‘It was not even flat’: Court conditions under fire at Wimbledon

The court conditions at Wimbledon are coming under scrutiny after American Bethanie Mattek-Sands suffered what appeared to be a horrific knee injury after slipping Thursday during her match against Sorana Cirstea.

The problems stem from the hot, humid yet mostly rain-free weather over Wimbledon’s first week.

“I’m not an expert at all on grass courts,” 12th-seeded Kristina Mladenovic said Thursday. “I guess the climate doesn’t help, the fact that it’s too nice, too hot, too sunny, makes everything very dry. That’s what we got as an answer from the officials.”

Mladenovic did not hide her frustration with the conditions on another outside show court — this one Court 18 — after her loss Thursday to Alison Riske. She said both her and her opponent asked the umpire to move their match to another court just two games in because they felt the surface was unsafe.

“It’s quite unique with your opponent, after two games, you both agree on stopping playing in a slam,” Mladenovic said, per the Guardian. “You ask the referee to tell you what’s the rule if both players don’t want to keep on playing. And the answer is that they just can’t do anything, unfortunately, and you have to keep on playing. I’m not sure how the other courts are, if they’re damaged that much as Court 18.

“The color of the court, the fact that there’s no more grass, the fact the baseline where we are running, it’s very slippery. I don’t know how to describe it. It’s not even clay. If you look at the screen, it is everywhere where we are supposed to run. There was a huge hole on the sides where the referee came to take pictures of it. It was not even flat. I realized that because at the warm-up I kind of twisted my ankle.”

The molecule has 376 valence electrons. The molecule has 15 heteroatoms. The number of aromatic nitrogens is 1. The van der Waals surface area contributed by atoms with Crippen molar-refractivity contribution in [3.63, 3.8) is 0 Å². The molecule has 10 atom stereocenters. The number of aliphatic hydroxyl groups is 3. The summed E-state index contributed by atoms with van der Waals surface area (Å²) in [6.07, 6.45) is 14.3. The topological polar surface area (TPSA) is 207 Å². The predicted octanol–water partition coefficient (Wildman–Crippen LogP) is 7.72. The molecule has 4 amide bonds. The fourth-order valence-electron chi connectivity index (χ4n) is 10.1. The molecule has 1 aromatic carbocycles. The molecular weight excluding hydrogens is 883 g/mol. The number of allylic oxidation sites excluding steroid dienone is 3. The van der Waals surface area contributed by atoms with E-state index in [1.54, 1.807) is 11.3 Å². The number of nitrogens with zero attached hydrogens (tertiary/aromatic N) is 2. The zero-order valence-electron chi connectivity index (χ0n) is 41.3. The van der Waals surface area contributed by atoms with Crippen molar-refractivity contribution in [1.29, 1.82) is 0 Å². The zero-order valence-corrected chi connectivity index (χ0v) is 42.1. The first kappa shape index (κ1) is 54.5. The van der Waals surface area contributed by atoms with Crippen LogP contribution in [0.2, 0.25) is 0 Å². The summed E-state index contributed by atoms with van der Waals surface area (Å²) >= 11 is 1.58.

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Here’s what Court 18 looked like on Friday, via ESPN’s Arash Markazi:

And here’s a comparison of court conditions between last year and this year:

She added that Agnieszka Radwanska had told her conditions on Court 2 were “horrible” during her match against Christina McHale and that players were complaining about the courts in the locker room.

In response to Mladenovic’s complaints, a Wimbledon supervisor told the Guardian that Court 18 had been fully inspected before the match and that officials “judged it playable as per normal.”

The extent of Mattek-Sands’s knee injury remain unclear. On Friday, a WTA spokesman said Mattek-Sands was having more tests on her right knee.